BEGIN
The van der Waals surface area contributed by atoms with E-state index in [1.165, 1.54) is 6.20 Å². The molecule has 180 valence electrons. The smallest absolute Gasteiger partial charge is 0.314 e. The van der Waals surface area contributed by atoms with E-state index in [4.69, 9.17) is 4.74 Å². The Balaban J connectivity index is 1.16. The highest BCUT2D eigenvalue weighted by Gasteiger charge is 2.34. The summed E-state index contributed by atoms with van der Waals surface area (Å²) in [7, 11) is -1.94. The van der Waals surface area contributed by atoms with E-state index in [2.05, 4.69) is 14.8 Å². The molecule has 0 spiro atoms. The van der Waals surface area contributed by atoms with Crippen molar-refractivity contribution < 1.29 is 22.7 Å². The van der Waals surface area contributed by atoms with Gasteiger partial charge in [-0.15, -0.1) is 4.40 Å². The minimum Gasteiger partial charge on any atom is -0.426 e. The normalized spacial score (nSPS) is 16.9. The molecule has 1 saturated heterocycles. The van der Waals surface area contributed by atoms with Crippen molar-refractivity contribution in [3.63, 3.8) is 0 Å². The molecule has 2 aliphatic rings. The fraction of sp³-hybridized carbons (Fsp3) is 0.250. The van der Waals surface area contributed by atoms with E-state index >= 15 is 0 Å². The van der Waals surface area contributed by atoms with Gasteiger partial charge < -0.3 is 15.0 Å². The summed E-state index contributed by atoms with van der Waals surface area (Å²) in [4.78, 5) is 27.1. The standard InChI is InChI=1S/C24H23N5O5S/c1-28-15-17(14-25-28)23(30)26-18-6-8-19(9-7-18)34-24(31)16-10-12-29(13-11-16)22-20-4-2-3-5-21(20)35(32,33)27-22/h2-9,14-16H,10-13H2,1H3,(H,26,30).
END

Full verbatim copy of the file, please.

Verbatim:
The van der Waals surface area contributed by atoms with E-state index in [1.165, 1.54) is 6.20 Å². The molecule has 180 valence electrons. The smallest absolute Gasteiger partial charge is 0.314 e. The van der Waals surface area contributed by atoms with E-state index in [4.69, 9.17) is 4.74 Å². The Balaban J connectivity index is 1.16. The highest BCUT2D eigenvalue weighted by Gasteiger charge is 2.34. The summed E-state index contributed by atoms with van der Waals surface area (Å²) in [7, 11) is -1.94. The van der Waals surface area contributed by atoms with E-state index in [2.05, 4.69) is 14.8 Å². The molecule has 0 spiro atoms. The van der Waals surface area contributed by atoms with Crippen molar-refractivity contribution < 1.29 is 22.7 Å². The van der Waals surface area contributed by atoms with Gasteiger partial charge in [-0.15, -0.1) is 4.40 Å². The minimum Gasteiger partial charge on any atom is -0.426 e. The normalized spacial score (nSPS) is 16.9. The molecule has 1 saturated heterocycles. The van der Waals surface area contributed by atoms with Crippen molar-refractivity contribution in [3.63, 3.8) is 0 Å². The molecule has 2 aliphatic rings. The fraction of sp³-hybridized carbons (Fsp3) is 0.250. The van der Waals surface area contributed by atoms with E-state index >= 15 is 0 Å². The van der Waals surface area contributed by atoms with Gasteiger partial charge < -0.3 is 15.0 Å². The summed E-state index contributed by atoms with van der Waals surface area (Å²) in [4.78, 5) is 27.1. The standard InChI is InChI=1S/C24H23N5O5S/c1-28-15-17(14-25-28)23(30)26-18-6-8-19(9-7-18)34-24(31)16-10-12-29(13-11-16)22-20-4-2-3-5-21(20)35(32,33)27-22/h2-9,14-16H,10-13H2,1H3,(H,26,30).